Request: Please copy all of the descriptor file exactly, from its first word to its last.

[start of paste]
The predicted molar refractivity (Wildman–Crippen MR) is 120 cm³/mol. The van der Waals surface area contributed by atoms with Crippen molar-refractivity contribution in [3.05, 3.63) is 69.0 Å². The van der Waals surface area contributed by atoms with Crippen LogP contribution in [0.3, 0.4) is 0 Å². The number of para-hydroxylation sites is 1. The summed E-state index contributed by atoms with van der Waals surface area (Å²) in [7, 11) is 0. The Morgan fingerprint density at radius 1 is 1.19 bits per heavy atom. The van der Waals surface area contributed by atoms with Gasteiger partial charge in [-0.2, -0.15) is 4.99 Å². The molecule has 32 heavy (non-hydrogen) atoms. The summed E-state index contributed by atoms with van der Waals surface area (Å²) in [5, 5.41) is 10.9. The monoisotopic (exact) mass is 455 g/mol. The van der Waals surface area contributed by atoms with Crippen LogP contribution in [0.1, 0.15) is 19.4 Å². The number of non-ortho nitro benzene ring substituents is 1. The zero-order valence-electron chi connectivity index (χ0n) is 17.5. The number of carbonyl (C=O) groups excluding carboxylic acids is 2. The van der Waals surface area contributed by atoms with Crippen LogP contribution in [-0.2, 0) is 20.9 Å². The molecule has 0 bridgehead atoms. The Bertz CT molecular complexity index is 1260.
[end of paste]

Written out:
The predicted molar refractivity (Wildman–Crippen MR) is 120 cm³/mol. The van der Waals surface area contributed by atoms with Crippen molar-refractivity contribution in [3.05, 3.63) is 69.0 Å². The van der Waals surface area contributed by atoms with Crippen LogP contribution in [0.3, 0.4) is 0 Å². The number of para-hydroxylation sites is 1. The summed E-state index contributed by atoms with van der Waals surface area (Å²) in [7, 11) is 0. The Morgan fingerprint density at radius 1 is 1.19 bits per heavy atom. The van der Waals surface area contributed by atoms with Gasteiger partial charge in [-0.2, -0.15) is 4.99 Å². The molecule has 32 heavy (non-hydrogen) atoms. The summed E-state index contributed by atoms with van der Waals surface area (Å²) in [5, 5.41) is 10.9. The monoisotopic (exact) mass is 455 g/mol. The van der Waals surface area contributed by atoms with Crippen LogP contribution in [0.1, 0.15) is 19.4 Å². The number of non-ortho nitro benzene ring substituents is 1. The zero-order valence-electron chi connectivity index (χ0n) is 17.5. The number of carbonyl (C=O) groups excluding carboxylic acids is 2. The van der Waals surface area contributed by atoms with Crippen LogP contribution in [-0.2, 0) is 20.9 Å². The molecule has 0 bridgehead atoms. The Bertz CT molecular complexity index is 1260.